• Experiences of Living and Dying With COPD: A Systematic Review and Synthesis of the Qualitative Empirical Literature
For more information on the qualitative review, please contact Mita Giacomini at: http://fhs.mcmaster.ca/ceb/faculty member_giacomini.htm.
For more information on the economic analysis, please visit the PATH website: http://www.path-hta.ca/About-Us/Contact-Us.aspx.
The Toronto Health Economics and Technology Assessment (THETA) collaborative has produced an associated report on patient preference for mechanical ventilation. For more information, please visit the THETA website: http://theta.utoronto.ca/static/contact.
Objective
The objective of this evidence-based analysis was to determine the effectiveness and cost-effectiveness of smoking cessation interventions in the management of chronic obstructive pulmonary disease (COPD).
Clinical Need: Condition and Target Population
Tobacco smoking is the main risk factor for COPD. It is estimated that 50% of older smokers develop COPD and more than 80% of COPD-associated morbidity is attributed to tobacco smoking. According to the Canadian Community Health Survey, 38.5% of Ontarians who smoke have COPD. In patients with a significant history of smoking, COPD is usually present with symptoms of progressive dyspnea (shortness of breath), cough, and sputum production. Patients with COPD who smoke have a particularly high level of nicotine dependence, and about 30.4% to 43% of patients with moderate to severe COPD continue to smoke. Despite the severe symptoms that COPD patients suffer, the majority of patients with COPD are unable to quit smoking on their own; each year only about 1% of smokers succeed in quitting on their own initiative.
Technology
Smoking cessation is the process of discontinuing the practice of inhaling a smoked substance. Smoking cessation can help to slow or halt the progression of COPD. Smoking cessation programs mainly target tobacco smoking, but may also encompass other substances that can be difficult to stop smoking due to the development of strong physical addictions or psychological dependencies resulting from their habitual use.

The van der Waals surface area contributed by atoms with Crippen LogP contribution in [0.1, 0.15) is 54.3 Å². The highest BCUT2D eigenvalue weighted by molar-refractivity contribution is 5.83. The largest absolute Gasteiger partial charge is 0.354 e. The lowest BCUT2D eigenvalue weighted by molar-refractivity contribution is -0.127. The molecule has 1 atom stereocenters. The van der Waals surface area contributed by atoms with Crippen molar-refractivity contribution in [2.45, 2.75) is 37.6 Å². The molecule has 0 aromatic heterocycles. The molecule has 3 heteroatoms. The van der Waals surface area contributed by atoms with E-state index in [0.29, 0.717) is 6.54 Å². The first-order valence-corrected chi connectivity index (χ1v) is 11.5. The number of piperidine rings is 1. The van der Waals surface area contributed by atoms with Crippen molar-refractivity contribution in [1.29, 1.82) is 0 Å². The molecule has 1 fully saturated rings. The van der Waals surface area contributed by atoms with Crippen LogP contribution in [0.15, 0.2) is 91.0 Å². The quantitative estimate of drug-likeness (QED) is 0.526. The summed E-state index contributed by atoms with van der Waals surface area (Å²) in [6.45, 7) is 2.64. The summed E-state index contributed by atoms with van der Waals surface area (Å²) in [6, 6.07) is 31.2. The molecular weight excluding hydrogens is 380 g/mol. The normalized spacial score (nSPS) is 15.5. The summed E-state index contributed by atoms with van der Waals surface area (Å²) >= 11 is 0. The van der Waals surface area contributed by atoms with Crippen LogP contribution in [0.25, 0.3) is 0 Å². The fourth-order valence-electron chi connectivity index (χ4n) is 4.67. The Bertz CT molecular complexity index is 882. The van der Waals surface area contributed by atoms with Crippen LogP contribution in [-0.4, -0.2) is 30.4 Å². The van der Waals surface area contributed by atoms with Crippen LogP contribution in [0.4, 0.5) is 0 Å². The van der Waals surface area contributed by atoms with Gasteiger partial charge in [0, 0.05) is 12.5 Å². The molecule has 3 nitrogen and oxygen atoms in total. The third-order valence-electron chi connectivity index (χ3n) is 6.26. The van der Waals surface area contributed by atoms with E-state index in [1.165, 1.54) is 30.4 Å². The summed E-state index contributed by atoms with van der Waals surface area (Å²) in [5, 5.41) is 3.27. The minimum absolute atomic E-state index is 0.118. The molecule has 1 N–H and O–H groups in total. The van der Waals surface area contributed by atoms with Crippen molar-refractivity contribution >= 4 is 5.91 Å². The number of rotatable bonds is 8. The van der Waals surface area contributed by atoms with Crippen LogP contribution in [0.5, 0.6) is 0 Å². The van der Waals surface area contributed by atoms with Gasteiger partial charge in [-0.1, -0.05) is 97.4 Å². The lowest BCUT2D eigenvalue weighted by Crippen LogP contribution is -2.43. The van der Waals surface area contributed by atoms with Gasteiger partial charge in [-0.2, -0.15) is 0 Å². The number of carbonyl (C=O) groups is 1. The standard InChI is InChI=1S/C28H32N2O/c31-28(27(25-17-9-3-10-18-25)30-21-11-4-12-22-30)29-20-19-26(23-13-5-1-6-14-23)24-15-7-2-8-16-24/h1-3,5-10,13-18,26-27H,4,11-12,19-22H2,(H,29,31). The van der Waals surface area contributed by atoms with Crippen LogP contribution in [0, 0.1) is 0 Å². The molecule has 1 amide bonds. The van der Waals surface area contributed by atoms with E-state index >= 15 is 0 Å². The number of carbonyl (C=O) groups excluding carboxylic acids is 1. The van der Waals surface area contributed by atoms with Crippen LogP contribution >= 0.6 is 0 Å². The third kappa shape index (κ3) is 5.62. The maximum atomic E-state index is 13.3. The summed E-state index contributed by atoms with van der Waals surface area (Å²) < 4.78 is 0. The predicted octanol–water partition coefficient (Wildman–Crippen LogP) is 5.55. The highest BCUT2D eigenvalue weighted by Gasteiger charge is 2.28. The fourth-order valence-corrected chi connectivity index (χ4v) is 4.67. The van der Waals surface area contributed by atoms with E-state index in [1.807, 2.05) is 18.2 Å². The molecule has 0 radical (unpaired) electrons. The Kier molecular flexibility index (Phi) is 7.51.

Smoking cessation strategies include both pharmacological and nonpharmacological (behavioural or psychosocial) approaches. The basic components of smoking cessation interventions include simple advice, written self-help materials, individual and group behavioural support, telephone quit lines, nicotine replacement therapy (NRT), and antidepressants. As nicotine addiction is a chronic, relapsing condition that usually requires several attempts to overcome, cessation support is often tailored to individual needs, while recognizing that in general, the more intensive the support, the greater the chance of success. Success at quitting smoking decreases in relation to:
  • a lack of motivation to quit,
  • a history of smoking more than a pack of cigarettes a day for more than 10 years,
  • a lack of social support, such as from family and friends, and
  • the presence of mental health disorders (such as depression).
Research Question
What are the effectiveness and cost-effectiveness of smoking cessation interventions compared with usual care for patients with COPD?
Research Methods
Literature Search
Search Strategy